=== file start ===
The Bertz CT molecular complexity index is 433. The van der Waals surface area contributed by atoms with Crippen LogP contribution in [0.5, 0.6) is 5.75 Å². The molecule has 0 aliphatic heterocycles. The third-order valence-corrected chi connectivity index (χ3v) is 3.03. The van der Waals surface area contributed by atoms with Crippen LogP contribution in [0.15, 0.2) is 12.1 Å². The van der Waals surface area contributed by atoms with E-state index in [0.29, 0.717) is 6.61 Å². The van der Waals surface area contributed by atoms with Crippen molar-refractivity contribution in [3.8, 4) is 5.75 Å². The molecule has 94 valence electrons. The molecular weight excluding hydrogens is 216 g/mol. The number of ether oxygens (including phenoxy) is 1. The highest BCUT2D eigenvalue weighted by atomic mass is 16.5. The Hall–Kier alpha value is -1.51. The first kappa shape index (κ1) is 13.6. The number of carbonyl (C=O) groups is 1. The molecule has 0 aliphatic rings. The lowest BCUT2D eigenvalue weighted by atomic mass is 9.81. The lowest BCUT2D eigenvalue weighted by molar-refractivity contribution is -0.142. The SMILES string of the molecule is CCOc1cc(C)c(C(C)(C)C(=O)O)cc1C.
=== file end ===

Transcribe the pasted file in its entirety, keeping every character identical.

The Bertz CT molecular complexity index is 433. The van der Waals surface area contributed by atoms with Crippen LogP contribution in [0.5, 0.6) is 5.75 Å². The molecule has 0 aliphatic heterocycles. The third-order valence-corrected chi connectivity index (χ3v) is 3.03. The van der Waals surface area contributed by atoms with Crippen LogP contribution in [0.15, 0.2) is 12.1 Å². The van der Waals surface area contributed by atoms with E-state index in [0.29, 0.717) is 6.61 Å². The van der Waals surface area contributed by atoms with Crippen molar-refractivity contribution in [3.8, 4) is 5.75 Å². The molecule has 94 valence electrons. The molecular weight excluding hydrogens is 216 g/mol. The number of ether oxygens (including phenoxy) is 1. The highest BCUT2D eigenvalue weighted by atomic mass is 16.5. The Hall–Kier alpha value is -1.51. The first kappa shape index (κ1) is 13.6. The number of carbonyl (C=O) groups is 1. The molecule has 0 aliphatic rings. The lowest BCUT2D eigenvalue weighted by atomic mass is 9.81. The lowest BCUT2D eigenvalue weighted by molar-refractivity contribution is -0.142. The SMILES string of the molecule is CCOc1cc(C)c(C(C)(C)C(=O)O)cc1C.